YOUTH ATTENTION: Bridges CEO Sharon Sarah. Photo: Mike Knott
YOUTH ATTENTION: Bridges CEO Sharon Sarah. Photo: Mike Knott Mike Knott BUN270913SHA2

Program to help youth caught in life of crime on the way

HELPING young people avoid the juvenile justice system is well on its way to becoming a reality as a Bundaberg health care provider Bridges begins its recruitment process for the Youth Bail Support program.

The facility is in the establishment phase and aims to be up and running by April to offer alternative education and occupational training to assist young people involved in the youth and criminal justice system.

The program offered by Bridges is set to deliver timely, effective, culturally and age-appropriate interventions and intensive case management of young people.

In August the Palaszczuk Government announced a further $280,000 in additional funding to help Bundaberg youth.

Bridges CEO Sharon Sarah said the bail support service was a new program aimed to assist young people apply for bail and prevent re-offending.

"The program is for young people aged 10 to 17 who have or alleged to have committed an offence under law," Ms Sarah said.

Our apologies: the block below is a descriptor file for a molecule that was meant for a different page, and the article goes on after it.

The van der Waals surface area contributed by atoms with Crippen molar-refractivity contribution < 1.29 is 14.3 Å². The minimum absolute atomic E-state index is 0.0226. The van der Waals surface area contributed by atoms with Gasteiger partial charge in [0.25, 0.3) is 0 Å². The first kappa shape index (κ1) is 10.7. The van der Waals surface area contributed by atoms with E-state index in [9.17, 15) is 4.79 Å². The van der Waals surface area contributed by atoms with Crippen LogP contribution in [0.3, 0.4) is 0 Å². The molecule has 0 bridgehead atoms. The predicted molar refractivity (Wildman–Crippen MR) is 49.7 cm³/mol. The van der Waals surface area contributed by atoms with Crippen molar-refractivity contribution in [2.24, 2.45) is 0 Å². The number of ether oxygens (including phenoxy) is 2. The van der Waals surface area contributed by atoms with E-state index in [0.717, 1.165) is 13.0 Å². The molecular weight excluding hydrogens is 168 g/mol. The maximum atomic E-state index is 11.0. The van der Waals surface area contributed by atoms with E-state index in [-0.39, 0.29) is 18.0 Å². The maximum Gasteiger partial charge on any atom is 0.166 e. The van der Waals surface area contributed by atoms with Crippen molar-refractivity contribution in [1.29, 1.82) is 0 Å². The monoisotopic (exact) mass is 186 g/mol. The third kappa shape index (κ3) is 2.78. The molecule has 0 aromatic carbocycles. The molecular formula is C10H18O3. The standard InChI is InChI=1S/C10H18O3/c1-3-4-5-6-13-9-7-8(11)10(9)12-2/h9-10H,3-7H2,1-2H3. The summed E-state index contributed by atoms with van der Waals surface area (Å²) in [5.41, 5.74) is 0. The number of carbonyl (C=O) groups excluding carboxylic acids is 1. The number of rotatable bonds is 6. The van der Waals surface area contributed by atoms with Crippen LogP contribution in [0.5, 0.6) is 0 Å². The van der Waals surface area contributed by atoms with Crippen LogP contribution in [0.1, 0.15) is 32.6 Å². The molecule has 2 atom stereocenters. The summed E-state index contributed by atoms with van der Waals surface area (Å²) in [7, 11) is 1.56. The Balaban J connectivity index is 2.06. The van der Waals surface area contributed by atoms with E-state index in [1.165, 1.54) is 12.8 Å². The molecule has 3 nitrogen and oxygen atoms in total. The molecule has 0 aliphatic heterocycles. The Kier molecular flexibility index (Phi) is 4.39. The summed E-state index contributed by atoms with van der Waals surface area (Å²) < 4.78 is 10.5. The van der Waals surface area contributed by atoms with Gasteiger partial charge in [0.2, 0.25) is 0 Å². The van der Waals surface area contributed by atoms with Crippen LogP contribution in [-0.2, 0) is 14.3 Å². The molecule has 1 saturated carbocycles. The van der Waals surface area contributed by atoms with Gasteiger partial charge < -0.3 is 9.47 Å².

"Staff will provide intensive support to reduce re-offending and avoid young people going into prison or on remand."

In July the NewsMail reported 12 per cent of criminal charges in Bundaberg were against children, with almost 300 juniors facing court in 2017.

Participants of the Bridges program will on the most part be referred to the facility by the youth justice department, legal aid, the courts or police.

Young people and their families can also ask for support directly.

Common acts committed by juvenile offenders include petty crime, drug use and property offences.

"We are currently recruiting and looking forward to work in with key stakeholders so that we can avoid custodial sentences and help young people get back on the right path and a pro-social life," Ms Sarah said.

Tahlia Stehbens